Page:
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Pogge and Canada Win Gold

by Staff Writer / Toronto Maple Leafs
January 6, 2006


VANCOUVER (CP) -- Brent Sutter did it again.

He navigated Canada to a second straight world junior hockey championship by demanding his team play a relentless defence. Canada shut down a Russian team considered more talented 5-0 in Thursday's final to defend the gold medal won last year in Grand Forks, N.D. The back-to-back titles are the first for Canada since 1996 and 1997 when the country completed a run of five straight. It was Canada's 12th title since the tournament's inception in 1974, and it was accomplished through Sutter's system of team defence - and great goaltending from Justin Pogge.

This was Canada's best defensive performance at a world junior championship with only six goals against in six games and only one at even strength.

"We had a great group of young men and they just stuck with it and stuck with it," Sutter said. "They've hung in there together and as they went along they got better and better.

"Going into the game, all you heard about was how skilled the Russians were and how good of a team they had and rightly so, but I think one thing everyone underestimated was the skill level we had on our team."

Sutter, the coach, general manager and owner of the WHL's Red Deer Rebels, is 12-0 in his two years at the helm of the national junior team. He's become the winningest Canadian coach in the history of this tournament.

"Brent's an intense guy," Canadian captain Kyle Chipchura said. "He's got the respect of everybody on this team. He kept our focus right and kept us the distractions out.

"He never let us off the hook, he never let us give up anything for free and if we did slack off a bit, he was right there telling us about it. He was huge for us."

Pogge collected his third shutout of the tournament. The goalie from the Calgary Hitmen stopped 35 shots and helped hold off Russia when it was outshooting Canada 15-3 in the early going.

Pogge tipped his new world-champion baseball cap to the crowd during the post-game celebration to acknowledge the regular chanting of this name throughout the game and the tournament.

"We had a slow start and he bailed us out again," Chipchura said.

Michael Blunden of the Erie Otters scored two power-play goals for his first two goals of the tournament. Blake Comeau of the Kelowna Rockets, Steve Downie of the Peterborough Petes and Chipchura of the Prince Albert Raiders had a goal each in front of a full house at GM Place.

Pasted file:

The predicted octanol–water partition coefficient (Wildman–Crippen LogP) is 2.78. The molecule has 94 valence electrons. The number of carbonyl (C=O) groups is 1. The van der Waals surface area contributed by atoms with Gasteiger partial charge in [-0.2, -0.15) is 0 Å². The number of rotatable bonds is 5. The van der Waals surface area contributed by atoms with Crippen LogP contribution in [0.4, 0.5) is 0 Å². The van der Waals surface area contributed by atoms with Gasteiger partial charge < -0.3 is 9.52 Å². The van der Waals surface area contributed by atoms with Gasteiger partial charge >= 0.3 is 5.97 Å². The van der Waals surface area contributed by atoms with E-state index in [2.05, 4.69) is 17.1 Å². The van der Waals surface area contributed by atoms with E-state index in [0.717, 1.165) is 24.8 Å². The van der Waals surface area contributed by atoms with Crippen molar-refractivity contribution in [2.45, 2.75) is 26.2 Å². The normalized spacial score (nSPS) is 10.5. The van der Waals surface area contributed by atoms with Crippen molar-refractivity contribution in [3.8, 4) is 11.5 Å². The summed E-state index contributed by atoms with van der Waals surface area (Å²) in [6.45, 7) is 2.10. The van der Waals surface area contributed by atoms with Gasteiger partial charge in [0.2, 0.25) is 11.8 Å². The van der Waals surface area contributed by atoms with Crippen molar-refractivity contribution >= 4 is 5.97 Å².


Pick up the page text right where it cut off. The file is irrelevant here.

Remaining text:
Medicine Hat Tigers defenceman Cam Barker had two assists. Barker was the only player on the team to get a second gold medal. He couldn't play in last year's final because mononucleosis.

Sutter's philosophy of an aggressive defence, hard work and attention to detail proved successful with both the star-studded team that won last year and this squad, which was considered an underdog because it was younger, more inexperienced and less talented.

Russia did not get good goaltending from Anton Khudobin as he showed poor technique on Canada's first two goals.

"Those first two goals were decisive," Russian coach Sergey Mikhalev said. "We were not able to outplay the great defence of Team Canada and their goaltender.

"It's the first time in the tournament our team was not able to score."

Canada worked harder and was more willing to pay the physical price around the Russian net than the Russians were in defending it.

Canada's special teams were better with two goals on seven power-play chances while holding Russia scoreless on six opportunities.

Russia outshot Canada 15-8 in the opening 20 minutes, but the Canadians emerged with a 2-0 lead on goals by Comeau and Downie. They were also buoyed by the defensive effort of Marc Staal, who shut down Russian star Evgeni Malkin, and Pogge, who made some tricky saves during three Russian power plays.

Television replays in the opening two minutes of the second period showed the puck getting across the goal-line behind Pogge on a shot by Russian Nikolai Lemtyugov. The Russians had a long discussion with American referee Brian Thul, but the score remained 2-0.

Mikhalev said had that goal been recognized, the complexion of the game would have changed.

"Team Canada would have played differently," he said.

Sutter disagreed.

"We would have not changed our game plan if the Russians had scored one goal," he said.

The 2006 world junior hockey championship held in Vancouver, Kelowna and Kamloops, B.C. shattered the previous attendance record of 242,173 set in Halifax in 2003.

Official attendance was announced at 325,138 although ticket sales were said to be over 400,000.

The spectators at both Pacific Coliseum and GM Place in Vancouver were loud as expected. In addition to cheering for Canada, they adopted whichever country played the U.S., particularly when they cheered for Russia in the semifinal between the two countries.

But the chanting of few spectators became boorish with "U.S. sucks" in the semifinal and "over-rated" in the bronze-medal game.

It contrasted with the Halifax tournament in which the U.S. goaltender got a standing ovation for his performance following a semifinal loss to Canada.

It wasn't until Thursday's gold-medal final that the home-team support reached the spine-tingling levels that Halifax and Winnipeg in 1999 had throughout their tournaments.

There were empty seats in the corporate section in the lower bowl for all of Canada's games, including the gold-medal game, perhaps due to the 4 p.m. local start times.

The 2007 world junior hockey championship will be held in Leksand and Mora, Sweden.

The good news for the Canadian junior team is there are 12 players eligible to return and the bad news is that some of them will be playing in the NHL and unavailable to represent their country again at the international under-20 level.

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